From Wikipedia, the free encyclopedia
Jump to navigation Jump to search
Drug class
Chemical structure of cortisol (hydrocortisone), an endogenous glucocorticoid as well as medication.
Class identifiers
Synonyms Corticosteroid; Glucocorticosteroid
Use Adrenal insufficiency; allergic, inflammatory, and autoimmune disorders; asthma; organ transplant
ATC code H02AB
Biological target Glucocorticoid receptor
Chemical class Steroids
In Wikidata

Glucocorticoids (or, less commonly, glucocorticosteroids) are a class of corticosteroids, which are a class of steroid hormones. Glucocorticoids are corticosteroids that bind to the glucocorticoid receptor[1] that is present in almost every vertebrate animal cell. The name "glucocorticoid" is a portmanteau (glucose + cortex + steroid) and is composed from its role in regulation of glucose metabolism, synthesis in the adrenal cortex, and its steroidal structure (see structure below).

Glucocorticoids are part of the feedback mechanism in the immune system, which reduces certain aspects of immune function, such as inflammation. They are therefore used in medicine to treat diseases caused by an overactive immune system, such as allergies, asthma, autoimmune diseases, and sepsis. Glucocorticoids have many diverse (pleiotropic) effects, including potentially harmful side effects, and as a result are rarely sold over the counter.[2] They also interfere with some of the abnormal mechanisms in cancer cells, so they are used in high doses to treat cancer. This includes inhibitory effects on lymphocyte proliferation, as in the treatment of lymphomas and leukemias, and the mitigation of side effects of anticancer drugs.

Glucocorticoids affect cells by binding to the glucocorticoid receptor. The activated glucocorticoid receptor-glucocorticoid complex up-regulates the expression of anti-inflammatory proteins in the nucleus (a process known as transactivation) and represses the expression of proinflammatory proteins in the cytosol by preventing the translocation of other transcription factors from the cytosol into the nucleus (transrepression).[2]

Glucocorticoids are distinguished from mineralocorticoids and sex steroids by their specific receptors, target cells, and effects. In technical terms, "corticosteroid" refers to both glucocorticoids and mineralocorticoids (as both are mimics of hormones produced by the adrenal cortex), but is often used as a synonym for "glucocorticoid". Glucocorticoids are chiefly produced in the zona fasciculata of the adrenal cortex, whereas mineralocorticoids are synthesized in the zona glomerulosa.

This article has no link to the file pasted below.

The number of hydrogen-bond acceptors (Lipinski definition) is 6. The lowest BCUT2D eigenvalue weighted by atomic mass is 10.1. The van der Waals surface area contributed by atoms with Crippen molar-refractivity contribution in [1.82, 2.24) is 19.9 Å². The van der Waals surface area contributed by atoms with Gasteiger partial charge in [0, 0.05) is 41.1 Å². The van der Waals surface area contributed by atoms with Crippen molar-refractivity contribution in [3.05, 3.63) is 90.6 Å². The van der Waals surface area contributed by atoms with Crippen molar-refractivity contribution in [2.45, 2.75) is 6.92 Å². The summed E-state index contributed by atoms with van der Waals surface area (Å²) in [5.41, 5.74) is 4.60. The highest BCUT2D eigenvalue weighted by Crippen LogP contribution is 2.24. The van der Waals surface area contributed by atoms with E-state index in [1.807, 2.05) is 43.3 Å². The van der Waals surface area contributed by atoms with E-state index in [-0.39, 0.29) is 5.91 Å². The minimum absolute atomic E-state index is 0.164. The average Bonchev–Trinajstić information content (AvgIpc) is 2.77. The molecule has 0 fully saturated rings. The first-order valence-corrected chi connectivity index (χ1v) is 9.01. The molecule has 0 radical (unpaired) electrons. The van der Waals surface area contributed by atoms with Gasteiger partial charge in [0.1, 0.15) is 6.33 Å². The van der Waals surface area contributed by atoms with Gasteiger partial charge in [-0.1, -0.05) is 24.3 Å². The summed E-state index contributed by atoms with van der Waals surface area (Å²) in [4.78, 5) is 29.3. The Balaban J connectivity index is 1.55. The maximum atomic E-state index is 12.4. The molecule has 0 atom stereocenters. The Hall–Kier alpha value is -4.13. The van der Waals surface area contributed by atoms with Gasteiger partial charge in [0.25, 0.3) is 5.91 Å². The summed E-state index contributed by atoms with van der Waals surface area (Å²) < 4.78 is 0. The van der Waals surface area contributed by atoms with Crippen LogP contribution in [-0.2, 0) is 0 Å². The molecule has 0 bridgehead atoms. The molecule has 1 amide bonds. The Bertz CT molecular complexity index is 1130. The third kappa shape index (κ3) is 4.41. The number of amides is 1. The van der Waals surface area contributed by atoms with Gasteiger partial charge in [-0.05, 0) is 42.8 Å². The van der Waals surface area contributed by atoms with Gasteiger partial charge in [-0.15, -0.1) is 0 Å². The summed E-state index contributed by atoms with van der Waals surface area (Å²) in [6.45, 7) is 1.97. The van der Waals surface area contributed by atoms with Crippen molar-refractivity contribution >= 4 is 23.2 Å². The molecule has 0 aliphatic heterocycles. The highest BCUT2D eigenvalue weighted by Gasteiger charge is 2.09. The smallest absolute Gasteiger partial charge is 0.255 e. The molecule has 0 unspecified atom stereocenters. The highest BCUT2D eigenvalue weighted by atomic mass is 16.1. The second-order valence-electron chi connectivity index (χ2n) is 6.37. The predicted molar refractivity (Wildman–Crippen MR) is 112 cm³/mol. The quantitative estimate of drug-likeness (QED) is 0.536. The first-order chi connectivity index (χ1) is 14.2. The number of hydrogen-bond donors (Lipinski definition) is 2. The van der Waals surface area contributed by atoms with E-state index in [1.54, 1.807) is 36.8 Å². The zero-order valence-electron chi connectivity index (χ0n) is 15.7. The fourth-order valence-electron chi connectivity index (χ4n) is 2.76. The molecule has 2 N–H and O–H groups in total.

Cortisol (or hydrocortisone) is the most important human glucocorticoid. It is essential for life, and it regulates or supports a variety of important cardiovascular, metabolic, immunologic, and homeostatic functions. Various synthetic glucocorticoids are available; these are widely utilized in general medical practice and numerous specialties, either as replacement therapy in glucocorticoid deficiency or to suppress the body's immune system.


Steroidogenesis showing glucocorticoids in green ellipse at right with the primary example being cortisol.[3] It is not a strictly bounded group, but a continuum of structures with increasing glucocorticoid effect.

Glucocorticoid effects may be broadly classified into two major categories: immunological and metabolic. In addition, glucocorticoids play important roles in fetal development and body fluid homeostasis.


Glucocorticoids function via interaction with the glucocorticoid receptor (see details below):

  • up-regulate the expression of anti-inflammatory proteins.
  • down-regulate the expression of proinflammatory proteins.

Glucocorticoids are also shown to play a role in the development and homeostasis of T lymphocytes. This has been shown in transgenic mice with either increased or decreased sensitivity of T cell lineage to glucocorticoids.[4]


The name "glucocorticoid" derives from early observations that these hormones were involved in glucose metabolism. In the fasted state, cortisol stimulates several processes that collectively serve to increase and maintain normal concentrations of glucose in the blood.

Metabolic effects:

  • Stimulation of gluconeogenesis, in particular, in the liver: This pathway results in the synthesis of glucose from non-hexose substrates, such as amino acids and glycerol from triglyceride breakdown, and is particularly important in carnivores and certain herbivores. Enhancing the expression of enzymes involved in gluconeogenesis is probably the best-known metabolic function of glucocorticoids.
  • Mobilization of amino acids from extrahepatic tissues: These serve as substrates for gluconeogenesis.
  • Inhibition of glucose uptake in muscle and adipose tissue: A mechanism to conserve glucose
  • Stimulation of fat breakdown in adipose tissue: The fatty acids released by lipolysis are used for production of energy in tissues like muscle, and the released glycerol provide another substrate for gluconeogenesis.
  • Increase in sodium retention and potassium excretion leads to hypernatremia and hypokalemia[5]